VerseOne believes that the relationship with customers is an on-going collaborative partnership and has developed a tried and tested information-gathering methodology which ensures that projects run as smoothly as possible and deliver effective, practical results.
In order to ensure that VerseOne has an in-depth understanding of a project's aims before beginning the work, the project manager will guide the customer through the Information Architecture Process. This process is designed to ensure that both the customer and VerseOne's project team have the right information to make the web solution reflect the customer's corporate culture effectively and achieve the goals and objectives of the people using the system.
At VerseOne, Information Architecture is defined as:
“the intelligent structuring of information that enables a user to find and exchange information with the minimum of effort.”
In short, Information Architecture is a methodology to ensure that customers' web products become the effective tool that they want it to be.
The Information Architecture Process is divided into several stages, the progression of which helps the customer and VerseOne to define the direction and scale of the project, from its aims to its design and content.
An important part of designing any web service is defining clear aims for the project. This involves separating “the means,” “the reason,” and “the ends”: defining the aims clarifies the project goals and outlines the understanding of what the project should achieve. Setting these goals for the project design is a great way to flush out deeper, possibly unknown, intention that will help the customer and the designers make better decisions and dodge any surprises that crop up later in the implementation process.
Customers can create several aims in order to capture secondary and tertiary goals, but no single web service should have more than a handful of high-level aims. Of course, various departments or teams might have their own objectives, but these should be reconciled with the overall aims of the whole project.
Knowing one's audience helps to define what the important areas of a web product are: for example, service users might be a primary focus for external online communications. As such, customers may want to ensure that there are prominent links to information about services, procedures, and policies, as well as parking and opening times, among other things. Addressing the abilities of the audience will help determine how they are accessing a site and whether any special Accessibility considerations need to be taken into account.
Understanding target audiences will also help VerseOne's designers to understand the priorities that attached to the web service, and to respond and advise accordingly.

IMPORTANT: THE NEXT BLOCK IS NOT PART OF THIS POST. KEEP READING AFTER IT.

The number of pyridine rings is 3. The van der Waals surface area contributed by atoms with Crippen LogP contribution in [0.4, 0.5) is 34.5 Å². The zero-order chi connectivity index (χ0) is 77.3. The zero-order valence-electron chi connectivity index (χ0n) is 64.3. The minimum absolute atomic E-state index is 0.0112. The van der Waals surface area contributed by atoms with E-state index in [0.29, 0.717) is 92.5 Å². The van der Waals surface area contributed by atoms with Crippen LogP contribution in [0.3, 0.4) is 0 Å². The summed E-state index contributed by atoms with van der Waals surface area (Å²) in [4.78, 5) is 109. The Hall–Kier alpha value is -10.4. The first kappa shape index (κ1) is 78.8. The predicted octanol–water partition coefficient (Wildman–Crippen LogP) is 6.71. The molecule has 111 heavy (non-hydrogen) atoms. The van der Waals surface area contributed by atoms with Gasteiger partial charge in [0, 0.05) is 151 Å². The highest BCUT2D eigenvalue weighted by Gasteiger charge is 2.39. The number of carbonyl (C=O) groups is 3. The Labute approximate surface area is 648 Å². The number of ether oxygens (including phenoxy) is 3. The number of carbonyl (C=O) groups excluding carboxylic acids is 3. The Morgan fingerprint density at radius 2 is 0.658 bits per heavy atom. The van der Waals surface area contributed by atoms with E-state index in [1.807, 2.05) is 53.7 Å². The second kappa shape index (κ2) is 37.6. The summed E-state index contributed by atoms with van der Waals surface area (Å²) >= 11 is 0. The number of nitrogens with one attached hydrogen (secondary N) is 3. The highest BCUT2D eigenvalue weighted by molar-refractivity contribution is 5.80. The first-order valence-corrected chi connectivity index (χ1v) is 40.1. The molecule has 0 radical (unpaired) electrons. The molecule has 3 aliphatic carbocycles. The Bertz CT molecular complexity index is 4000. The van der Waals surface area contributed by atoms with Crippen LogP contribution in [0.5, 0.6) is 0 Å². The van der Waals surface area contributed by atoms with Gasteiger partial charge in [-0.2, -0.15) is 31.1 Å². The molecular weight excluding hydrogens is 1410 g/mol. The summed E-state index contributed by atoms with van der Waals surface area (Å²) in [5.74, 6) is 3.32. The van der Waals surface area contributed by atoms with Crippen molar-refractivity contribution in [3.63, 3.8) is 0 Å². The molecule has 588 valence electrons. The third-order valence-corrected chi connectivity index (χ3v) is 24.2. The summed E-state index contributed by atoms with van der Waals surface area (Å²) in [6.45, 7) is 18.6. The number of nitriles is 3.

All of the sections of the Information Architecture Process mentioned above not only help VerseOne gain a deeper understanding of a customer's project, they also enable the designers to know what is important to the customer. VerseOne's designers will use this information to undertake exercises based on established processes, such as Attention Mapping, in order to design the overall look of the site.
This part of the process also takes the customer through likes and dislikes about web services in general, web products currently in use, and how corporate branding should be incorporated into the new design.
The final part of the Information Architecture Process will be to draft a sitemap for the web product. People will grow fond of a web service where they can accomplish their goals without having to expend too much effort. Users' mental energy should be spent on solving their problems, not searching high and low for specific pieces of information.
Drafting the sitemap helps the customer and VerseOne to categorise the importance of content items and assign hierarchical relationships. A good rule of thumb is that no piece of information should be more than three clicks away from the user's current location on the site; VerseOne works with customers to categorise content and determine the relationships of content items to one another, and to the organisation and structure of the site as a whole.
Based on the Attention Maps, sitemap, and hierarchy of content, VerseOne will produce wireframes of the new site, allocating all of the elements of the page and outlining the way the site will appear on a computer screen.
Finally, VerseOne will incorporate the specifications for the site's look and feel to produce a fresh, creative, and Accessible design.
VerseOne works with the customer through every step of the Information Architecture Process, from a simple survey to a full workshop, to ensure that the company build a dynamic, Accessible web service that embodies the customer's organisation's goals, identity, and ethos.
Last updated: 16 May 2012